The oil burner PR disaster worsens

Earlier this week, we covered a story posted by The New York Times that revealed the big three German automakers (BMW, Daimler and Volkswagen) had funded research on the effects of diesel emissions, including an experiment that involved locking a group of monkeys in an airtight chamber and forcing the animals to breathe fumes. Now, it’s looking like a similar experiment took place that involved humans.

Continue reading for the full story.

The Full Story

BMW, Daimler, and VW Paid To Put Monkeys In Diesel-Emission Gas Chamber For “Research”
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In 2014, BMW, Daimler, and VW financed an experiment conducted in the U.S. that subjected research monkeys to exhaust fumes in an effort to prove the latest oil burners were cleaner than their forerunners. Now it's coming to light that the three automakers also funded similar tests involving humans.

And the plot once again thickens.

The public image of diesel is in a bad way right now, and it’s only getting worse. To recap, let’s start with the Diesel Gate scandal. Back in 2015, Volkswagen received a notice from the EPA about a series of violations regarding several of its diesel-equipped passenger cars, alleging the German automaker had equipped millions and millions of vehicles with emissions “defeat devices” that essentially reprogrammed the ECU to create fewer emissions in testing, but emit upwards of 40 times more NOx on the street. Volkswagen eventually had to pony up $26 billion in fines.

All told, diesels aren’t looking so great at the moment, but the latest news casts the fuel in an even worse light. Last week, The New York Times broke a story that in 2014, BMW, Daimler, and VW financed an experiment conducted in the U.S. that subjected research monkeys to exhaust fumes in an effort to prove the latest oil burners were cleaner than their forerunners. As an added wrinkle, the car producing the emissions, a diesel-equipped VW Beetle, was equipped with the very same defeat device that landed the automaker in hot water a year later.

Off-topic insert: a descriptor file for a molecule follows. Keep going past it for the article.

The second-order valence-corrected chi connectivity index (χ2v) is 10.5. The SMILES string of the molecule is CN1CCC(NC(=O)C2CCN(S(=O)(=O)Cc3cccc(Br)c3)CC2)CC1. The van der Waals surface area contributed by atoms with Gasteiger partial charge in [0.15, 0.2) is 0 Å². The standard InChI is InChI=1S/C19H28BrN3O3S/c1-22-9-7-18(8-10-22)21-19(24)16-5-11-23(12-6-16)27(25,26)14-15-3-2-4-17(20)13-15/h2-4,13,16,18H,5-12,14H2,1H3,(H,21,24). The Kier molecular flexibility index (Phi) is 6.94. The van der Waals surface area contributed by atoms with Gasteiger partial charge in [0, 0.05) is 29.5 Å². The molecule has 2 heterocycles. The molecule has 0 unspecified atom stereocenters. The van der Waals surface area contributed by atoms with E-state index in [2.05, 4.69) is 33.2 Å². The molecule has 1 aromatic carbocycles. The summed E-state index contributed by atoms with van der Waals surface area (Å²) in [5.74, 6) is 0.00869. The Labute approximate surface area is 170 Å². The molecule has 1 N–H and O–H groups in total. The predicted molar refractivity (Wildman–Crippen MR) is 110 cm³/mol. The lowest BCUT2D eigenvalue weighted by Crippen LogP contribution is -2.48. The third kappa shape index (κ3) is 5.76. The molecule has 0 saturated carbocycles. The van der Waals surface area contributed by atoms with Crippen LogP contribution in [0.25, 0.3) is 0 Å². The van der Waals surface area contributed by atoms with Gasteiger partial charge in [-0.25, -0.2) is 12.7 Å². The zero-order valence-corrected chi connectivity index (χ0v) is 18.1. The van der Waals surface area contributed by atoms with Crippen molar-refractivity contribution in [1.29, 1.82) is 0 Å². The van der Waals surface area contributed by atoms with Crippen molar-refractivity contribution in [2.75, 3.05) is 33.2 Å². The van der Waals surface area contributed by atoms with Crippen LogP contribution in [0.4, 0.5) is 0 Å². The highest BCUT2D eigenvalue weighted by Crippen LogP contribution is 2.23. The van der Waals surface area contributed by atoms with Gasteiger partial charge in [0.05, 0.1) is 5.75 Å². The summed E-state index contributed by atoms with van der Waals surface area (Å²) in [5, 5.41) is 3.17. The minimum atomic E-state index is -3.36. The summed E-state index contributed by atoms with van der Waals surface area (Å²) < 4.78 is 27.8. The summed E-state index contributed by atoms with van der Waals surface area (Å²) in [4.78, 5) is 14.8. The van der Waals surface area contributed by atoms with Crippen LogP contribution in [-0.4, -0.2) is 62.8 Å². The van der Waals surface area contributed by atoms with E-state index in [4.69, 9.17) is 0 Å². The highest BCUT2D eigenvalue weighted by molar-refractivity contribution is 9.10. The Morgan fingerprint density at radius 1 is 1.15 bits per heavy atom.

Following revelations of the emission monkey experiment, Volkswagen’s CEO made a statement condemning the trials, while the company’s chief lobbyist took a leave of absence so that VW could conduct an investigation into the matter. There were also political repercussions, with Germany’s government issuing further condemnation. BMW and Daimler distanced themselves from the experiments.

Volkswagen Diesel Scandal Explained
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It's believed the experiment was conducted in an effort to make diesel seem cleaner and more appealing, but in the end, it seems to have done more harm than good.

Now it’s coming to light that the three automakers also funded similar tests involving humans. Revealed in an article published by the German newspaper Stuttgarter Zeitung, the latest is that the European Research Group on Environment and Health in the Transport Sector (or E.U.G.T., the same group funded by BMW, Daimler, and VW that financed the emission monkey experiment) also financed a similar experiment at the German University of Aachen which involved 25 human participants.

It’s believed the experiment was conducted in an effort to make diesel seem cleaner and more appealing, but in the end, it seems to have done more harm than good.

Nevertheless, according to Bloomberg, the human study followed all the correct procedures and ethics protocols.

BMW has distanced itself from the studies all the same, but did say that the human experiments were appropriately vetted prior to taking place. Meanwhile, Daimler says it is investigating the matter, while also stating it had no influence in the study.

“We are appalled by the extent of the studies and their implementation,” Daimler said in a statement. “We condemn the experiments in the strongest terms.”

References

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Source: stuttgarter-zeitung

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